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Acting Together Performance and the Creative Transformation of Conflict - Resistance and Reconciliation in Regions of Violence

ISBN-10: 0981559395

ISBN-13: 9780981559391

Edition: 2011

Authors: Cynthia E. Cohen, Roberto Guti�rrez Varea, Polly O. Walker, Charles Mulekwa, Dijana Milosevic

List price: $32.50
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Book details

List price: $32.50
Copyright year: 2011
Publisher: New Village Press
Publication date: 8/19/2011
Binding: Paperback
Pages: 310
Size: 7.25" wide x 9.50" long x 1.00" tall
Weight: 1.650

Cynthia E. Cohen is director of the program in Peacebuilding and the Arts at the International Center for Ethics, Justice and Public Life at Brandeis University. In that role, she leads research and action partnerships, teaches at the undergraduate and graduate levels, and leads professional development workshops and institutes for practitioners. She is principal investigator in an on-going inquiry into Creative Approaches to Coexistence and Reconciliation and writes on the ethical and aesthetic dimensions of reconciliation. Since 2005, Cohen has worked in collaboration with Theatre Without Borders on Acting Together on the World Stage, a project that is culminating in an anthology, documentary, website and toolkit for practitioners. Cohen was the founding director of the Oral History Center in Cambridge, Massachusetts. She has facilitated coexistence efforts involving participants from the Middle East, the US, Central America, and Sri Lanka. She holds a PhD in education from the University of New Hampshire, a MA in city planning from MIT, and a BA degree in ethnomusicology from Wesleyan University.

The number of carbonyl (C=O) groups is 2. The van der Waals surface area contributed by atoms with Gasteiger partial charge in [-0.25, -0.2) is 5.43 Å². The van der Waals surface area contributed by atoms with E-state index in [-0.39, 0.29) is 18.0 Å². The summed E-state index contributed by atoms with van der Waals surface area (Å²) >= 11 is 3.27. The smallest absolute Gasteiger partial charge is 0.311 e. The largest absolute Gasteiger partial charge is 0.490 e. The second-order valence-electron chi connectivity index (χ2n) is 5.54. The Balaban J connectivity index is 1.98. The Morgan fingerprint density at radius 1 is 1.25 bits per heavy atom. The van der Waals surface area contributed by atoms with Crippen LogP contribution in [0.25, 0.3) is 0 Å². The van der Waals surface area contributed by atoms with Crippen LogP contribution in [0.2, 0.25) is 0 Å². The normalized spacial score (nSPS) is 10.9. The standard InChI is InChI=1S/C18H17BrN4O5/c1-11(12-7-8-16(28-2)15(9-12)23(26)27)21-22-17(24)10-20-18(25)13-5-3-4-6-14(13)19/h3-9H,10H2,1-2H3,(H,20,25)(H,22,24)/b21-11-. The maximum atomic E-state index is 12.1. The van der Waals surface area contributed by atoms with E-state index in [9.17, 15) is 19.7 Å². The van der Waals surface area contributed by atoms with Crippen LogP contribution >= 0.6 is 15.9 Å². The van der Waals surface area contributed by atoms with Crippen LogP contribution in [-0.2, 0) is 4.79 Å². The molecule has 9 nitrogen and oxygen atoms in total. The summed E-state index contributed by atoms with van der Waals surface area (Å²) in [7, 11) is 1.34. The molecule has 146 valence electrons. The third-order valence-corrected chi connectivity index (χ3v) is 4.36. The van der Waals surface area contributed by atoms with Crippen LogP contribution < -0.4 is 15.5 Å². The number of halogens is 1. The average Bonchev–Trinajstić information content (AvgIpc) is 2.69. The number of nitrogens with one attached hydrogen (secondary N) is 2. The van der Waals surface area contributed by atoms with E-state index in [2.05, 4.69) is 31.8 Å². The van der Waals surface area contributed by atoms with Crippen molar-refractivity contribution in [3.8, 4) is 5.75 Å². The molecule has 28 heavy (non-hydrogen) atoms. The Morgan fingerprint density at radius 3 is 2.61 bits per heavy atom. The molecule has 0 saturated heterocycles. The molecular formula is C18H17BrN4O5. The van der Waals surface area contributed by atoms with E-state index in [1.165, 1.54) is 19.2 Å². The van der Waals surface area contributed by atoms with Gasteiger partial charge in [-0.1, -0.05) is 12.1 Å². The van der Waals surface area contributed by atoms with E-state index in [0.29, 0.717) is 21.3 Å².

Cynthia Cohen is director of the program in Peacebuilding and the Arts at the International Center for Ethics, Justice, and Public Life at Brandeis University. In that role, she leads research and action partnerships, teaches at the undergraduate and graduate levels, and leads professional development workshops and institutes for practitioners. She is principal investigator in an on-going inquiry into Creative Approaches to Coexistence and Reconciliation and writes on the ethical and aesthetic dimensions of reconciliation. Since 2005, Cohen has worked in collaboration with Theatre Without Borders on Acting Together on the World Stage, a project that is culminating in an anthology, documentary, website and toolkit for practitioners. Cohen was the founding director of the Oral History Center in Cambridge, Massachusetts. She has facilitated coexistence efforts involving participants from the Middle East, the U.S., Central America, and Sri Lanka. She holds a PhD in Education from theUniversity of New Hampshire, a Master in City Planning from MIT, and a BA degree in Ethnomusicology from Wesleyan University. Roberto Gutiérrez Varea began his career in theater in his native Argentina. His research and creative work focuses on live performance as means of resistance and peacebuilding, in the context of social conflict and state violence. Varea's stage work in the United States has focused on Latin@/Chican@ theatre, directing world or west-coast premieres of works by Migdalia Cruz, Ariel Dorfman, Cherrie Moraga, and Jose Rivera (among others). He is the founding artistic director of community-based performance groups Soapstone Theatre Company, and El Teatro Jornalero!, and co-founder of the San Francisco-based collective Secos & Mojados. He is an associate editor of Peace Review (Routledge) and guest-edited the Hemispheric Institute of Performance and Politics' e-misférica. Varea is a founding faculty of the Performing Arts and Social Justice Program, and director of the Center for Latino Studies in the Americas (CELASA), at the University of San Francisco. Polly O. Walker is a postdoctoral research fellow with the Australian Centre for Peace and Conflict Studies at the University of Queensland. She is principal investigator of a research project examining the role of memorial ceremonies in transforming conflict between Indigenous and Settler peoples in Australia and the United States. She is also collaborating with the Malvatumauri Council of Chiefs in Vanuatu on transformative justice processes related to illegal aspects of the labour trade in Queensland. Prior to this, Walker held the position of lecturer in the Aboriginal and Torres Strait Islander Unit at the University of Queensland, where her research focused on reconciliation and on the reduction of epistemic violence toward Indigenous peoples and their knowledge systems. Walker is of Cherokee and Settler descent and grew up in the traditional country of the Mescalero Apache. She holds a doctorate from the University of Queensland Brisbane, Australia, and a Bachelor of Arts from the University of New Mexico.